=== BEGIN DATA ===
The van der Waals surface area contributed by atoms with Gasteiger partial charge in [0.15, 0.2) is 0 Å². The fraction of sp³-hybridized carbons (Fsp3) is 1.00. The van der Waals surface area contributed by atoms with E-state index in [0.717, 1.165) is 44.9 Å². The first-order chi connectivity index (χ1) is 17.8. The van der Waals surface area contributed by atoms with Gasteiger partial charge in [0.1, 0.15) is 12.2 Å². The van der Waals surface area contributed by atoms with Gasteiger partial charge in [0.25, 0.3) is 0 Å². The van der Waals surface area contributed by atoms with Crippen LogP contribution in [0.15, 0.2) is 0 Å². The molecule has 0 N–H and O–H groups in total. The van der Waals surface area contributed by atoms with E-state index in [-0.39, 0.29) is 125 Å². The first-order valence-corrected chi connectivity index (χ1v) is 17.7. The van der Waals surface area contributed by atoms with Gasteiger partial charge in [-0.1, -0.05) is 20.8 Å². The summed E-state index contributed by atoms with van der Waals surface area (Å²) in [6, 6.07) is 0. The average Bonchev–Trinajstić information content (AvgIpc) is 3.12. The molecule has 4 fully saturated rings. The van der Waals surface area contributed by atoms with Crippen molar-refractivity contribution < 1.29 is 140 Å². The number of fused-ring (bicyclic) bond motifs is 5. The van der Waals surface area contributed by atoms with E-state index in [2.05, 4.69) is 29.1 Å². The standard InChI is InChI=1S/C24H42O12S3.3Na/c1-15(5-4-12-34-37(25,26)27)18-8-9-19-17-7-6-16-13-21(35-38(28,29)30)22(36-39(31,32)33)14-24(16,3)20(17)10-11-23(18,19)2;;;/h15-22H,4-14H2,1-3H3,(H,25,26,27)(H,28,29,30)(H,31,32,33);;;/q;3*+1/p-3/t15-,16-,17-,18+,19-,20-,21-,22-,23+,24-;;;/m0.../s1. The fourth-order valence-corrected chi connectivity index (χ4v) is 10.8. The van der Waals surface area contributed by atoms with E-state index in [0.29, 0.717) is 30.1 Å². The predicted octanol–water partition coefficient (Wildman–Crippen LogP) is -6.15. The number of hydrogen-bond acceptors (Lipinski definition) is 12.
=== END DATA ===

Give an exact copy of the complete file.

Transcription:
The van der Waals surface area contributed by atoms with Gasteiger partial charge in [0.15, 0.2) is 0 Å². The fraction of sp³-hybridized carbons (Fsp3) is 1.00. The van der Waals surface area contributed by atoms with E-state index in [0.717, 1.165) is 44.9 Å². The first-order chi connectivity index (χ1) is 17.8. The van der Waals surface area contributed by atoms with Gasteiger partial charge in [0.1, 0.15) is 12.2 Å². The van der Waals surface area contributed by atoms with Gasteiger partial charge in [0.25, 0.3) is 0 Å². The van der Waals surface area contributed by atoms with Crippen LogP contribution in [0.15, 0.2) is 0 Å². The molecule has 0 N–H and O–H groups in total. The van der Waals surface area contributed by atoms with E-state index in [-0.39, 0.29) is 125 Å². The first-order valence-corrected chi connectivity index (χ1v) is 17.7. The van der Waals surface area contributed by atoms with Gasteiger partial charge in [-0.1, -0.05) is 20.8 Å². The summed E-state index contributed by atoms with van der Waals surface area (Å²) in [6, 6.07) is 0. The average Bonchev–Trinajstić information content (AvgIpc) is 3.12. The molecule has 4 fully saturated rings. The van der Waals surface area contributed by atoms with Crippen molar-refractivity contribution < 1.29 is 140 Å². The number of fused-ring (bicyclic) bond motifs is 5. The van der Waals surface area contributed by atoms with E-state index in [2.05, 4.69) is 29.1 Å². The standard InChI is InChI=1S/C24H42O12S3.3Na/c1-15(5-4-12-34-37(25,26)27)18-8-9-19-17-7-6-16-13-21(35-38(28,29)30)22(36-39(31,32)33)14-24(16,3)20(17)10-11-23(18,19)2;;;/h15-22H,4-14H2,1-3H3,(H,25,26,27)(H,28,29,30)(H,31,32,33);;;/q;3*+1/p-3/t15-,16-,17-,18+,19-,20-,21-,22-,23+,24-;;;/m0.../s1. The fourth-order valence-corrected chi connectivity index (χ4v) is 10.8. The van der Waals surface area contributed by atoms with E-state index in [0.29, 0.717) is 30.1 Å². The predicted octanol–water partition coefficient (Wildman–Crippen LogP) is -6.15. The number of hydrogen-bond acceptors (Lipinski definition) is 12.